Thursday, 12 March 2015

Reduce your git repository size in minutes

It is a fact that your git repository accumulates a lot of history. Even though git was not built for binary files, people do store them in repositories and that contributes to the growth. At a certain point you might be removing binary files and looking back at the history of an image is not something that you do every day. So why not remove all the massive blobs from history? I know, it sounds like you need to rewrite the history and that is dangerous isn't it? Not quite, with a nice tool called bfg.

Right, let's start:

1. Download bfg or install it via brew, yum, etc.

2. Create a bare clone of your git repository:
git clone --mirror git://

3. Create a backup of the repository(just in case)
cp -r big-repo.git big-repo.git_bak

4. Run this:
bfg -b 100K big-repo.git

This will remove all files over 100K, but don't worry, HEAD is protected. There are many other options(including protecting other branches), have a look at their documentation or just run bfg with no arguments to see the options.

5.  Run git gc to actually remove the files

cd big-repo.git
git reflog expire --expire=now --all && git gc --prune=now --aggressive

6. [Optional] Create a new repo where you push the changes. I like to push the changes into a new repo to be 100% sure that the repository is in a good state. Before pushing, change the url for remote "origin" inside big-repo.git/config.

7. Push the changes:
git push

8. Done. Enjoy your lean repository!

Monday, 30 June 2014

Enterprise integration - PHP and Java over Thrift

Sometimes integration between different platforms is a must. In an ideal world you would roll the same platform across all your infrastructure, but in reality that is not always possible. The first thing that springs in mind when you have different platforms is web services such as REST, SOAP or XML-RPC(if you lived in a cave for the past 10 years - no offense to those who still run it for "legacy" reasons). It's natural to think of these solutions, since most people noways will publish their APIs over HTTP. Communicating over HTTP is slow and it's perfectly fine for third-party integrations in most cases, because there are no great expectations performance wise. But what if the integration is done internally and two pieces of your infrastructure, that run on top of different platforms, need to be integrated? Is it acceptable that for every HTTP request to your application you make another HTTP request? If it is, then please stop reading this, I am wasting your time. If it's not then read on.
There is a better way for integration and that is what giants such as Google or Facebook are doing. Google has Protocol Buffers and Facebook has Apache Thrift. Let's have a quick look at both.

What Are Protocol Buffers?

Protocol buffers are Google's language-neutral, platform-neutral, extensible mechanism for serializing structured data – think XML, but smaller, faster, and simpler. You define how you want your data to be structured once, then you can use special generated source code to easily write and read your structured data to and from a variety of data streams and using a variety of languages – Java, C++, or Python.

What is Apache Thrift?

The Apache Thrift software framework, for scalable cross-language services development, combines a software stack with a code generation engine to build services that work efficiently and seamlessly between C++, Java, Python, PHP, Ruby, Erlang, Perl, Haskell, C#, Cocoa, JavaScript, Node.js, Smalltalk, OCaml and Delphi and other languages.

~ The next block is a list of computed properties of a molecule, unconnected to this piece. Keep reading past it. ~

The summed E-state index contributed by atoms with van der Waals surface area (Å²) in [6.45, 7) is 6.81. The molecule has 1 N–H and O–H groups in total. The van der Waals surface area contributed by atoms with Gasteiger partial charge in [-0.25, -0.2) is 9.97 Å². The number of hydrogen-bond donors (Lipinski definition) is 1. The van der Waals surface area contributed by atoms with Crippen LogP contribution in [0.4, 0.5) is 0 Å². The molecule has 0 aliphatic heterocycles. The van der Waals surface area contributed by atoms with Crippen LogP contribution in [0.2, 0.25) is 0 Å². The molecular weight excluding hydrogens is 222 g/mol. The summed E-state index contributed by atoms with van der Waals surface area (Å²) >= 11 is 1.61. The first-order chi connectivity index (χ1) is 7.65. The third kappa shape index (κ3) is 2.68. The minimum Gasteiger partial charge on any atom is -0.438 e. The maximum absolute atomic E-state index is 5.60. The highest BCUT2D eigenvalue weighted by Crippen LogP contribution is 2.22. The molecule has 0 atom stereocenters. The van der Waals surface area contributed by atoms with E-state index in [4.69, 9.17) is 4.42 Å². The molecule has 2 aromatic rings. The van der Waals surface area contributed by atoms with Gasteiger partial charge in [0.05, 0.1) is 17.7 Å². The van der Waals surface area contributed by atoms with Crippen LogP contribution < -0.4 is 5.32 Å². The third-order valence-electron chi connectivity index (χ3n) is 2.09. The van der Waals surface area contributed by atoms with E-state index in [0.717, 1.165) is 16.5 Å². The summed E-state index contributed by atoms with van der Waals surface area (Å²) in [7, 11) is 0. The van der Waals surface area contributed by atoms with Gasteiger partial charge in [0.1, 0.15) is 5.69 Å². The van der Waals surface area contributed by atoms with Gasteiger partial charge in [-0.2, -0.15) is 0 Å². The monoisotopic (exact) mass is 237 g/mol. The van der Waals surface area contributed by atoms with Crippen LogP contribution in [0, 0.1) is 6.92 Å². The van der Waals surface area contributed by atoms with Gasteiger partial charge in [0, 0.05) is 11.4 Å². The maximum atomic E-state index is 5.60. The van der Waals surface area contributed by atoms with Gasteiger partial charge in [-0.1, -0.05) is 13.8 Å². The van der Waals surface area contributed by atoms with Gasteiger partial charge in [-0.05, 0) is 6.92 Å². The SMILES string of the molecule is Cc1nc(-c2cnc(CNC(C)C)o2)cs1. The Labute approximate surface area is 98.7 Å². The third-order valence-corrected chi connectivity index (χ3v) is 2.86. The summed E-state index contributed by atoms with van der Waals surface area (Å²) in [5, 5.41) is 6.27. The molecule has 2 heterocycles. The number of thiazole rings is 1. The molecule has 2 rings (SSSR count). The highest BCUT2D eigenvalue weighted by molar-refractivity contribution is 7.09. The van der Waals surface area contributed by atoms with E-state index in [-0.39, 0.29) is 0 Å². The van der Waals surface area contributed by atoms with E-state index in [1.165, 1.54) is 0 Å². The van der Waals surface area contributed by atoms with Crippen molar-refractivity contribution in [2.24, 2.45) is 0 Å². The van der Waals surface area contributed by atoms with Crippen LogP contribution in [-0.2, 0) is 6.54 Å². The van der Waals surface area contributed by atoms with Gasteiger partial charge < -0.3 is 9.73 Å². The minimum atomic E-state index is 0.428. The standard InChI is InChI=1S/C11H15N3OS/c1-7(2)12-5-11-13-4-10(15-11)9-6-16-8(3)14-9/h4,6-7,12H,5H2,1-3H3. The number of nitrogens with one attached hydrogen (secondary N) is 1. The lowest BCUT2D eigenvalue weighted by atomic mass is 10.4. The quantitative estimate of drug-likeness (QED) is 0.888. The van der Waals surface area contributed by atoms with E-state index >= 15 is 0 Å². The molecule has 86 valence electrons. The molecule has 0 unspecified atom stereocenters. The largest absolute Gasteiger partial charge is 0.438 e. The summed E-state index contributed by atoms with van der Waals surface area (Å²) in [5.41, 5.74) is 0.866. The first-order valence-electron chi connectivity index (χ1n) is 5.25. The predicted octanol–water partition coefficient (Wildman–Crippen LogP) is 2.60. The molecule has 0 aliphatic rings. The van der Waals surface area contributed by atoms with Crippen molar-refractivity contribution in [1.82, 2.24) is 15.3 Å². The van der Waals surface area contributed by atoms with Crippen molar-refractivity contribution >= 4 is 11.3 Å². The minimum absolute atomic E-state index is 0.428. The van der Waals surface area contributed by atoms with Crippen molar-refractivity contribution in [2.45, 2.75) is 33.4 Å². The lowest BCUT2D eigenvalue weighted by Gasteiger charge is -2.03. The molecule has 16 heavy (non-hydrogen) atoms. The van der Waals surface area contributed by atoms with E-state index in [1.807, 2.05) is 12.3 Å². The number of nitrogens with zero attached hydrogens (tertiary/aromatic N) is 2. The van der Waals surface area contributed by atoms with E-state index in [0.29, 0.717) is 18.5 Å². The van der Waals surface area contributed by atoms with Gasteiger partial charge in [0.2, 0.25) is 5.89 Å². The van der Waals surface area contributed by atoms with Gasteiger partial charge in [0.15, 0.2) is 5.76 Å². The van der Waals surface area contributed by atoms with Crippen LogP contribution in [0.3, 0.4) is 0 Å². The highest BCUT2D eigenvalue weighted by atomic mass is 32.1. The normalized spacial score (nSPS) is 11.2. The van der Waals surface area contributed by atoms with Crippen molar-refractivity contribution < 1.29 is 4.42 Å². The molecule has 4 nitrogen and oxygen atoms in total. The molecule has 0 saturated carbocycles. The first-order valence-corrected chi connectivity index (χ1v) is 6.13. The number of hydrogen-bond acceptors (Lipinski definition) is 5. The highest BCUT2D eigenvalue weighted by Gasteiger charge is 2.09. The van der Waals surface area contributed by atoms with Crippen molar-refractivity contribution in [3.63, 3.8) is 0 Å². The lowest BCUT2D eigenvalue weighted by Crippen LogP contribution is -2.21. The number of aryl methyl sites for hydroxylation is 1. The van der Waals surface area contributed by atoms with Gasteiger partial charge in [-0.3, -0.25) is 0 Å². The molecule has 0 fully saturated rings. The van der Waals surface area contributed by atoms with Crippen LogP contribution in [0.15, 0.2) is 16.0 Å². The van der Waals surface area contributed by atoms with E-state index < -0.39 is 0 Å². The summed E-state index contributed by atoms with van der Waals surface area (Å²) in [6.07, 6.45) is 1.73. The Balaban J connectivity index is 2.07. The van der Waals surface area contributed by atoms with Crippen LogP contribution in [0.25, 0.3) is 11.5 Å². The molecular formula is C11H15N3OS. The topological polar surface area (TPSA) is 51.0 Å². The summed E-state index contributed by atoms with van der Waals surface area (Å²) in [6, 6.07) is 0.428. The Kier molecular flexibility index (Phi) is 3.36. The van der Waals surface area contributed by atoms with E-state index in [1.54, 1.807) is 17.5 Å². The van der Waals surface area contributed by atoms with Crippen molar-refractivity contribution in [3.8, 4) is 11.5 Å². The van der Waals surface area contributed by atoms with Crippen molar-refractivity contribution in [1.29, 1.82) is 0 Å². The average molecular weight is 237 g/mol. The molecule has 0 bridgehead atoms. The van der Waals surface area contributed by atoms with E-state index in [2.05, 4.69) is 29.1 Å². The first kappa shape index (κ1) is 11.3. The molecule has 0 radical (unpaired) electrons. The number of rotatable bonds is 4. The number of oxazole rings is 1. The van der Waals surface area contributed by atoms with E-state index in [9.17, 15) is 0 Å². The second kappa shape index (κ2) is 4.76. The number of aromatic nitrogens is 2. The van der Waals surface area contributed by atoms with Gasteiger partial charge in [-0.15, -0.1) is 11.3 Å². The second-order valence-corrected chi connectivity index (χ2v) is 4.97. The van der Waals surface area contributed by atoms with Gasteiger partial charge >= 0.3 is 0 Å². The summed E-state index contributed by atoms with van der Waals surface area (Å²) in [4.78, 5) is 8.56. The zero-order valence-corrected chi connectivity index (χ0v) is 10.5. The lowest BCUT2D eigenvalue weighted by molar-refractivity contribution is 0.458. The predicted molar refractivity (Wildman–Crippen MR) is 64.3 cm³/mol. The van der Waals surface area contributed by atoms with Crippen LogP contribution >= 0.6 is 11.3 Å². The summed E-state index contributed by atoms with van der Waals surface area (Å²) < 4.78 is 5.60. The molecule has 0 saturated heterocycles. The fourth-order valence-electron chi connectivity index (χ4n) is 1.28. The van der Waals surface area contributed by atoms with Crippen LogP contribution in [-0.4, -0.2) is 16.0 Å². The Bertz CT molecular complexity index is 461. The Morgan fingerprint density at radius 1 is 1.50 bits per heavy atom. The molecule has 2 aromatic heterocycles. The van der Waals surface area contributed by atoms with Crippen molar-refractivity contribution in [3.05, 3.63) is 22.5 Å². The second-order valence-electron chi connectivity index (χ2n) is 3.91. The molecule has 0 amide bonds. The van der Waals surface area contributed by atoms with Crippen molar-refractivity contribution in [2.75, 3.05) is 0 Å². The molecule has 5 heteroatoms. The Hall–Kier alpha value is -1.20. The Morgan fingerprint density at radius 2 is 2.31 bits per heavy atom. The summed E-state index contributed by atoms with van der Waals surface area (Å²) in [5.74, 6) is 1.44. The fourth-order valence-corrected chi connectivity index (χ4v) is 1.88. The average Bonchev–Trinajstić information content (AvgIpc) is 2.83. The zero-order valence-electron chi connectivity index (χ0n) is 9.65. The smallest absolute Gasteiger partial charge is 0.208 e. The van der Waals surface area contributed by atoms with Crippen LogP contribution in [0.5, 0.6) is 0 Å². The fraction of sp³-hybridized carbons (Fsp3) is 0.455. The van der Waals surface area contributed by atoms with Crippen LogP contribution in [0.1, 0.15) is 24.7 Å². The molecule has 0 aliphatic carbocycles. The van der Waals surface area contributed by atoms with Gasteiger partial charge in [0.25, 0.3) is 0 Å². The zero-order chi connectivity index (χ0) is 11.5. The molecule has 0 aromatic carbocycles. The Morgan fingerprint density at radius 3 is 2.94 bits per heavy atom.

Java+PHP, Protocol Buffers or Thrift?

The answer is obvious, PHP is only supported by Thrift. If you look at the list of languages supported by Thift, it will be the natural choice for many. Facebook have developed it internally, it works great for them at a massive scale, which means it should be brilliant for you also.
In order to be able to use Thrift, you must download it and install it. Please follow the instructions on the official site. Please note that you don't need Thrift installed to run my example, just clone the repository from Github: git clone

Java Server, PHP client

Let's say that we want to consume the services of a Java application from PHP. The reverse is also possible and quite easy to accomplish, as you will see. The Java application is a doughnut vending machine and the client has the possibility of having a look at what's available and ordering.
The most essential part in understanding Thrift is understanding it's Interface Definition Language(IDL). Based on the IDL file(s), Thrift will compile your server and you client in any of the supported languages. Let's have a look at our IDL file:

The above defines the KrunchyKreme service and two methods: getMenu and order. getMenu takes no parameters and will return a list of Doughnut(the definition of Doughnut is begins with "struct Doughnut"). The "order" method allows the client to place an order for a specific doughnutId and a quantity. Please note that the data types are platform independent and they will get translated into the appropriate types depending on the compilation language. You can read about Thrift IDL files here later if you wish.

Now the fun bit, let's compile our Java server and PHP client:

The Java files will be generated into the gen-java folder and the PHP files will be generated into the gen-php folder. In my sample project I have conveniently created a generate-java and generate-php script that also copies the files into the right folder structure for the Java and PHP projects.
You can generate your clients and servers in any of the supported languages, which is pretty good if you ask me. 


The Java server

My sample project contains the java server. In uses maven and you can build it by running the build script bin/ that just executes "mvn package". This is the server: